We had fun however the faction missions where well thought out.

Hard and surreal...


This adventure is NOT for the faint of heart, but I actually consider this one to be one of the better PFS Scenarios. Why? Because the atmosphere, if adequately evoked, is unique, has a surreal touch and is just plain fun. I ran this as a part of my home campaign with slightly modified motivations (each PC got a faction mission from one of his acquaintances) and had a blast running it. My players also loved the utter "strangeness" of the mirage. It's not perfect balance-wise, but the flavor and feeling is unique.

This Scenario is a 2 rounder


This is a good mod but fails miserably because it is a 1 rounder that should be a 2 rounder. The scenario doesn't let the party rest. After 8 hours and 6 or 7 combats later it was finally over. I can honestly say most people were just glad it was over. I don't think it is really the authors fault. I think it is more Paizos fault. They should have made this 2 rounds. I think if the encounter were cut back to 3 or 4 I would have actually enjoyed this mod a lot but If you go into this mod thinking its one round you are going to be disappointed.



I wish to add my input to Chad's. I played at the same table and we were expecting a blood bath. We prepared accordingly. We spoke to everyone who didn't immediately try to bash us to paste (and we were surprised to find such denizens weren't all that rare), used our strengths to counter or neutralize those of our enemies, and found good success on this adventure. I wish to reiterate that we ONLY found good success BECAUSE we prepared and used our collective experience as players. This is NOT a suitable mod for the inexperienced. A poor table mix could cause problems as well. Play, but play with caution.

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Liberty's Edge

The module has some minor problems with certain combatants being mis-placed. Nothing serious but may leave the players scratching their heads wondering if they missed something.


A bear? Seriously? the middle of a desert and trapped in the a dragon's lair for like what... 100 years? How did he survive in the blistering heat with the confusing desert terrain and only bugs to eat? And then end up in a room with the doors shut. On top of that, it's a POLAR bear! (Or dire bear depending on level) With all due respect to the author, the encounter is a little silly as written -- how does a polar bear get into a desert mirage that only opens once every 100 years?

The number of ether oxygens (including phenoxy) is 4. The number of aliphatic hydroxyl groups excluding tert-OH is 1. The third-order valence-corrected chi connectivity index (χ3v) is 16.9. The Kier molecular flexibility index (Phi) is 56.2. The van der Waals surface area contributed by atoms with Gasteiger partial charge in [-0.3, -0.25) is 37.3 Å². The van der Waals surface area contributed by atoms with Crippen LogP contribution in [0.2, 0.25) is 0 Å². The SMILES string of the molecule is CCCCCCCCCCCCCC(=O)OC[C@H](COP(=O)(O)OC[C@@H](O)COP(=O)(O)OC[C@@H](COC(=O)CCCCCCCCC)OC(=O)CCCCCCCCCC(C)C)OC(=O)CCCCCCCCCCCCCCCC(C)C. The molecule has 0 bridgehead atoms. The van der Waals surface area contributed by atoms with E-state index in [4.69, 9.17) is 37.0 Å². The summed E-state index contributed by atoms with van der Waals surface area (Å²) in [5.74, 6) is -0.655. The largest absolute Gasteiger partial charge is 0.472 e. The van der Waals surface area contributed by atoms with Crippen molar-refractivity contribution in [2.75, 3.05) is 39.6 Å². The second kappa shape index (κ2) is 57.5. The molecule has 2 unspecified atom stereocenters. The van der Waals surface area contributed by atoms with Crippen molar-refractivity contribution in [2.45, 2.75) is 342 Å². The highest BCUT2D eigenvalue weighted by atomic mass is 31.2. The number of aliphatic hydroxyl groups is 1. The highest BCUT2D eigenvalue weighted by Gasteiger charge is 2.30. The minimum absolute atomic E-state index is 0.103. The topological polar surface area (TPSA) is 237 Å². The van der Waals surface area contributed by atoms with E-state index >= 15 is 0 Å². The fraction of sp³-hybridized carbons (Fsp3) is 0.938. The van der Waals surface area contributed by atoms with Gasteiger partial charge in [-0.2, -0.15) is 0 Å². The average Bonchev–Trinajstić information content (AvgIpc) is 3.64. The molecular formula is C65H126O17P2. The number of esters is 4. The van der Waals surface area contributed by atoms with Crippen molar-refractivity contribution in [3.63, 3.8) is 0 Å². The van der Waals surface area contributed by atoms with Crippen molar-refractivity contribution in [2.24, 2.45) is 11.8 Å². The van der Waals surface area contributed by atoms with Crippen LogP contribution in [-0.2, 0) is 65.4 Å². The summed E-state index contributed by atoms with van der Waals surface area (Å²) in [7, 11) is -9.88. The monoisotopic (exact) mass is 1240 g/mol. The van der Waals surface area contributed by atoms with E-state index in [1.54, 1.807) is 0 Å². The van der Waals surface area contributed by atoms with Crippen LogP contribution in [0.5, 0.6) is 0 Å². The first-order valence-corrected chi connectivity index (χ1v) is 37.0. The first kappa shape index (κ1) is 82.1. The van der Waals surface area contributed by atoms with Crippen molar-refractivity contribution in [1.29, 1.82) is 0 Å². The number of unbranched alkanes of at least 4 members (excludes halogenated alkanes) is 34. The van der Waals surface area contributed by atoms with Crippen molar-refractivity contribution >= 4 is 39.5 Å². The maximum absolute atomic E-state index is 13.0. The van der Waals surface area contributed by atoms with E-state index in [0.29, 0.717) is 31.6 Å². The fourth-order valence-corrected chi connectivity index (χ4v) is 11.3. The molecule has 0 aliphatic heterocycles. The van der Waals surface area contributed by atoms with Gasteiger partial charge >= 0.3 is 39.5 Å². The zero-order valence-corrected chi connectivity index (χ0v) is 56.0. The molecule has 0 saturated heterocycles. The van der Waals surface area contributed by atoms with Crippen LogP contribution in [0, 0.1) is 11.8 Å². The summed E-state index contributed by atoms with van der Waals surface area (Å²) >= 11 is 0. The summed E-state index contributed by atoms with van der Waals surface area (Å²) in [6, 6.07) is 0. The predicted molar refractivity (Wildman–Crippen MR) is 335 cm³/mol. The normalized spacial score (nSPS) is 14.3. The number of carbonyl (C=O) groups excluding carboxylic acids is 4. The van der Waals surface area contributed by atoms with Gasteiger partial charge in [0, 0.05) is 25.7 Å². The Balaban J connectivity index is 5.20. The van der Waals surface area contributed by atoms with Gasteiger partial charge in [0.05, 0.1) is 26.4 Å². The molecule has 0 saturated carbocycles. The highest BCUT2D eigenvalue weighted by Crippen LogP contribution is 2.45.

For potential DM's, my advice is to replace the polar bear with an displacer beast that is an escaped pet from the Gnoll camp and call it a day. Yes, Displacer Beast's natural climate is temperate hills so technically he doesn't belong either, but the Gnolls kept him in a cave to guard mushrooms. He escaped a few days ago, wandered in the desert before coming here to rest and he attacks the PCs on sight because he's starving.

It's a tactically interesting combat (and same CR as the polar bear) which makes a tiny bit more sense than a fur covered, arctic animal in a room with shut doors and no food. At least the Displacer Beast is smart enough to work the doors with his tentacles.

It's important for me to point out 2 things: (1) Displacer beasts aren't open content and (2) Who says the bears were in the mirage for 100 years? The dragon uses his lair to collect menagerie's and since he's old, insane, and bored, he forces people to occasionally clear his menagerie. That could have been spelled out better in the scenario, but I don't think it's silly in the least.

Liberty's Edge

This is so far the only scenario I was disappointed in. The reasoning behind the mission was... confusing at best. There were too many combats. Some of which, at the high tier, were just overpowering. A healthy sense of danger is one thing, knowing the creature is going to kill the entire party is another. It was also hard to follow the sequence of events, which may have been the point. This would have been better if it were a two round scenario.